The Madison Metropolitan School District has formally acknowledged that their schools sit on land originally inhabited by Ho-Chunk people. The student-led initiative is part of a broader effort to incorporate more Indigenous history into the district’s curriculum.
MMSD and Ho-Chunk leaders held a land acknowledgement ceremony Monday to commemorate the occasion.
"Government-sanctioned institutions have been responsible for much of the trauma to First Nations families, and that is why MMSD is proud to lead this effort towards healing the wounds of the past, beginning today," said MMSD Deputy Superintendent Carolyn Stanford Taylor.
The move comes after Indigenous students said they felt invisible in their schools.
Madison West High School junior Isabella (Isa) Saiz is a member of the Unis Ponca Tribe and part of her school’s Native American Student Association, or NASA.
"Indigenous invisibility is just the absence of knowledge of Indigenous peoples and the land that we are standing on," Isa said. "As a student, I’ve grown up seeing errors in the curriculum — some nations go by different names now and they still have the old names that they find offensive."
And Indigenous students at Madison East High School have experienced the same thing. Junior Marena Fox Baker is a member of the Colville Confederated Tribes and co-chair of her school’s Native American Students Association.
"Indigenous students in our community wanted to feel safe, seen and acknowledged," Marena said. "Throughout my time in the district, I saw little to no representation of Indigenous people in my schools. The art on the walls did not reflect us, nor did the curriculum that was taught."
When Isa and Marena saw the University of Wisconsin-Madison issue a land acknowledgement in 2019, they got the idea to install plaques at each of their high schools.
With the Ho-Chunk Nation’s blessing and support from the district’s Native American parents committee, the students approached MMSD with the idea. Superintendent Carlton Jenkins was all for it.
"He supported the students, supported us and actually encouraged us to go much bigger," said Sean Saiz, Isa’s father and a member of the parent committee. "He was like, 'Just don’t do East and West, let’s look at this as a bigger picture ... do all the schools."
Over the next three years, MMSD committed $90,000 to install plaques at all 52 schools as well as district offices.
Isa and Marena, along with fellow NASA members, will help schools plan student-led dedication ceremonies, starting with the district’s elementary schools.
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"I’m really excited to talk to them," Isa said. "I’m glad that they can have this representation started at a younger age than we did."
More than a plaque
While more and more public institutions are issuing land acknowledgements, the move is sometimes criticized as performative. But Marena, and many of the speakers at Monday’s ceremony, said the plaques are just the beginning.
"In one way, this is groundbreaking because no school district (in Wisconsin) has ever done something like this. But on the other hand, it is just the beginning," Marena said. "The real work is changing the curriculum, building relationships with the Tribal Nations of this state and ending Indigenous invisibility in the schools so that future generations of Indigenous students can see themselves in all parts of education."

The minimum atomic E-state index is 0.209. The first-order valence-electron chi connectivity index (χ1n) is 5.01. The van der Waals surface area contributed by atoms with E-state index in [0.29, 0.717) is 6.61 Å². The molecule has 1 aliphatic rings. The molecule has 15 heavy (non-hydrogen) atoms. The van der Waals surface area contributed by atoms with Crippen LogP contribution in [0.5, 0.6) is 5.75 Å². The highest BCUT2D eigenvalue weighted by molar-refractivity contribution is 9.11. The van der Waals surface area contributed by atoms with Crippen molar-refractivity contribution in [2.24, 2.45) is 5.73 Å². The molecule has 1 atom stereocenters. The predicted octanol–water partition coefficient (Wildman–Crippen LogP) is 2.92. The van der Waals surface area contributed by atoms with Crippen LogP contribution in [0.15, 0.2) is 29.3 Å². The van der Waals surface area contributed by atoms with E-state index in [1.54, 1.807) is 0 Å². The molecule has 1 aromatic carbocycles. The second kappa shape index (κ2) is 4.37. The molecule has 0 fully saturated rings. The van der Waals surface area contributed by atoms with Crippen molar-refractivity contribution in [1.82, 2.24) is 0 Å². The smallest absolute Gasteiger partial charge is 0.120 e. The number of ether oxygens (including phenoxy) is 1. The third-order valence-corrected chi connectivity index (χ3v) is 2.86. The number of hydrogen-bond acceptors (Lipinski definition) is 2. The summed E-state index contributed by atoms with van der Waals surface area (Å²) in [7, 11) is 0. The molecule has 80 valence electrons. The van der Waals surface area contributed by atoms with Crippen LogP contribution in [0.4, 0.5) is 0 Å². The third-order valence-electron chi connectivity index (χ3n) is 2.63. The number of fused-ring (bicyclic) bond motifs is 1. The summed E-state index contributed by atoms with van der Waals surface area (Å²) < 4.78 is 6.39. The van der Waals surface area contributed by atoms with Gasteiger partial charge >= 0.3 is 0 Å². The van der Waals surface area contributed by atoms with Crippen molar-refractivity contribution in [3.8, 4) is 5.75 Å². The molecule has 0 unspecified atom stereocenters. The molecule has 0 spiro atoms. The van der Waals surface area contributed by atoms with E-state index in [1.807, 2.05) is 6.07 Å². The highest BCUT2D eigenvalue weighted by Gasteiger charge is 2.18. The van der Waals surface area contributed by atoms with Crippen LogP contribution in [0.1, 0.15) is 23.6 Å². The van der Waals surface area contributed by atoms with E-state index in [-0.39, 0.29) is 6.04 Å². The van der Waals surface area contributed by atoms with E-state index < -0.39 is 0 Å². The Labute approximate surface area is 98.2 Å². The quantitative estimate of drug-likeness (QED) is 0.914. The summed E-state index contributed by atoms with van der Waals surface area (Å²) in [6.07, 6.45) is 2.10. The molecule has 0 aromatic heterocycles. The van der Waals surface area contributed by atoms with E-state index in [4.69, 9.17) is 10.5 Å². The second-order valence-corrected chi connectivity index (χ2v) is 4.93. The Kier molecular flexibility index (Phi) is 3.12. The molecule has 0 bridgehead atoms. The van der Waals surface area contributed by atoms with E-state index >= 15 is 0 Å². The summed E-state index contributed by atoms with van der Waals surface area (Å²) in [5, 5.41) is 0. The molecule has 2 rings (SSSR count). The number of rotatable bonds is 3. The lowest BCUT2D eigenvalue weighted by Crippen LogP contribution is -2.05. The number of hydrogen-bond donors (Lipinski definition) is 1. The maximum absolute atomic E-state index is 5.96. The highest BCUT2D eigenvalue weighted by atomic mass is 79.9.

In addition to the plaques, MMSD committed to providing teacher training and curriculum with more representation of Indigenous history and culture. Despite the state statute requiring American Indian studies to be taught at all public schools, Jenkins said the portrayal is not always accurate.
"Our history hasn’t always been pretty. We have to acknowledge that," Jenkins said. "This is the beginning of us looking at acknowledging wrong done and a path forward. It doesn’t end with a plaque. It begins with a plaque."
'The path that my ancestors once walked'
The area we now call Madison was known as Teejop, or "four lakes," by the Ho-Chunk people, who inhabited the region for thousands of years until they were forcibly removed in 1832.
Ho-Chunk Nation President Marlon WhiteEagle said Indigenous leaders often feel obligated to explain this history to non-Native people. But he said teaching Indigenous history in schools could ease that burden and ensure that everyone understands Native history as part of Wisconsin history.
"It’s a really great step in the right direction," WhiteEagle said. "For future leaders of the Ho-Chunk Nation, it's going to help us down the line that we won’t have to start from ground level."
Monday’s ceremony, which included drumming, food and an exchange of gifts, was emotional for Tara Tindall, the district’s Native American Teacher Leader and a member of the Ho-Chunk Nation.
"I’m thinking about my ancestors," Tindall said. "(They) have been removed over and over and each time our ancestors returned on foot or by boat because of the love and dedication to the land."
As much as this land acknowledgement initiative was led by youth, the ceremony honored those who came before with speeches from Ho-Chunk elders like Janice Rice.
"Each day when I’m here in this community, I’m always happy and cheerful because my feet are walking the path that my ancestors once walked," Rice said. "When I see the birds and I hear the songs and see the waters of the Teejop area, I feel blessed and I feel comforted and I feel happy because I’m walking the lands that my grandparents and my great, great-grandparents walked."
Land acknowledgement resources